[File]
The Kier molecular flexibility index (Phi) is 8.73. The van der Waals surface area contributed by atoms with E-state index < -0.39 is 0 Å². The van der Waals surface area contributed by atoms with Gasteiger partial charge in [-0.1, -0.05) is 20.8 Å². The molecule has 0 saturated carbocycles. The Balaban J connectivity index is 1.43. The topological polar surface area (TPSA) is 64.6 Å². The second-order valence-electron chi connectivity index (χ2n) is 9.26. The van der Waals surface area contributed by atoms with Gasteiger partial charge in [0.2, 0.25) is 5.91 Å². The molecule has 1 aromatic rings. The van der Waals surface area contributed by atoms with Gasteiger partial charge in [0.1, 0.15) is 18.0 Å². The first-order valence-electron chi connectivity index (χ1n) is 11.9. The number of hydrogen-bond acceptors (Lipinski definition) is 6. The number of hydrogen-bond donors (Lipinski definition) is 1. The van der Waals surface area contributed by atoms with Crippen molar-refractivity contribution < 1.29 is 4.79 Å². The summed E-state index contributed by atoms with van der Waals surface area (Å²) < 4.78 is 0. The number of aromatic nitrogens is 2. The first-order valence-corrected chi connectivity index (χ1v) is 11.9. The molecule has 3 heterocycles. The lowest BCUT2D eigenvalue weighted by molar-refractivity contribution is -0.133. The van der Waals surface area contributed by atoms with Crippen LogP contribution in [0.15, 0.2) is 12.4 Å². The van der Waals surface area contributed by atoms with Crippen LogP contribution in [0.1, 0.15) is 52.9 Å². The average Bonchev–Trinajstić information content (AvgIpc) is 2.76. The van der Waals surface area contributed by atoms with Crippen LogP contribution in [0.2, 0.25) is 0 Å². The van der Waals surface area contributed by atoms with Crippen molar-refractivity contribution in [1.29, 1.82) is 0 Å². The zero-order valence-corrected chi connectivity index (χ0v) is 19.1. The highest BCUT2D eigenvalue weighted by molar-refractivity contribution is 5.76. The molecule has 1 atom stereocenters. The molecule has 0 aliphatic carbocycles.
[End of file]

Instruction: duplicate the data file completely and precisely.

The Kier molecular flexibility index (Phi) is 8.73. The van der Waals surface area contributed by atoms with E-state index < -0.39 is 0 Å². The van der Waals surface area contributed by atoms with Gasteiger partial charge in [-0.1, -0.05) is 20.8 Å². The molecule has 0 saturated carbocycles. The Balaban J connectivity index is 1.43. The topological polar surface area (TPSA) is 64.6 Å². The second-order valence-electron chi connectivity index (χ2n) is 9.26. The van der Waals surface area contributed by atoms with Gasteiger partial charge in [0.2, 0.25) is 5.91 Å². The molecule has 1 aromatic rings. The van der Waals surface area contributed by atoms with Gasteiger partial charge in [0.1, 0.15) is 18.0 Å². The first-order valence-electron chi connectivity index (χ1n) is 11.9. The number of hydrogen-bond acceptors (Lipinski definition) is 6. The number of hydrogen-bond donors (Lipinski definition) is 1. The van der Waals surface area contributed by atoms with Crippen molar-refractivity contribution < 1.29 is 4.79 Å². The summed E-state index contributed by atoms with van der Waals surface area (Å²) < 4.78 is 0. The number of aromatic nitrogens is 2. The first-order valence-corrected chi connectivity index (χ1v) is 11.9. The molecule has 3 heterocycles. The lowest BCUT2D eigenvalue weighted by molar-refractivity contribution is -0.133. The van der Waals surface area contributed by atoms with Crippen LogP contribution in [0.15, 0.2) is 12.4 Å². The van der Waals surface area contributed by atoms with Crippen LogP contribution in [0.1, 0.15) is 52.9 Å². The average Bonchev–Trinajstić information content (AvgIpc) is 2.76. The van der Waals surface area contributed by atoms with Crippen LogP contribution in [0.2, 0.25) is 0 Å². The van der Waals surface area contributed by atoms with Crippen molar-refractivity contribution in [1.29, 1.82) is 0 Å². The zero-order valence-corrected chi connectivity index (χ0v) is 19.1. The highest BCUT2D eigenvalue weighted by molar-refractivity contribution is 5.76. The molecule has 1 atom stereocenters. The molecule has 0 aliphatic carbocycles.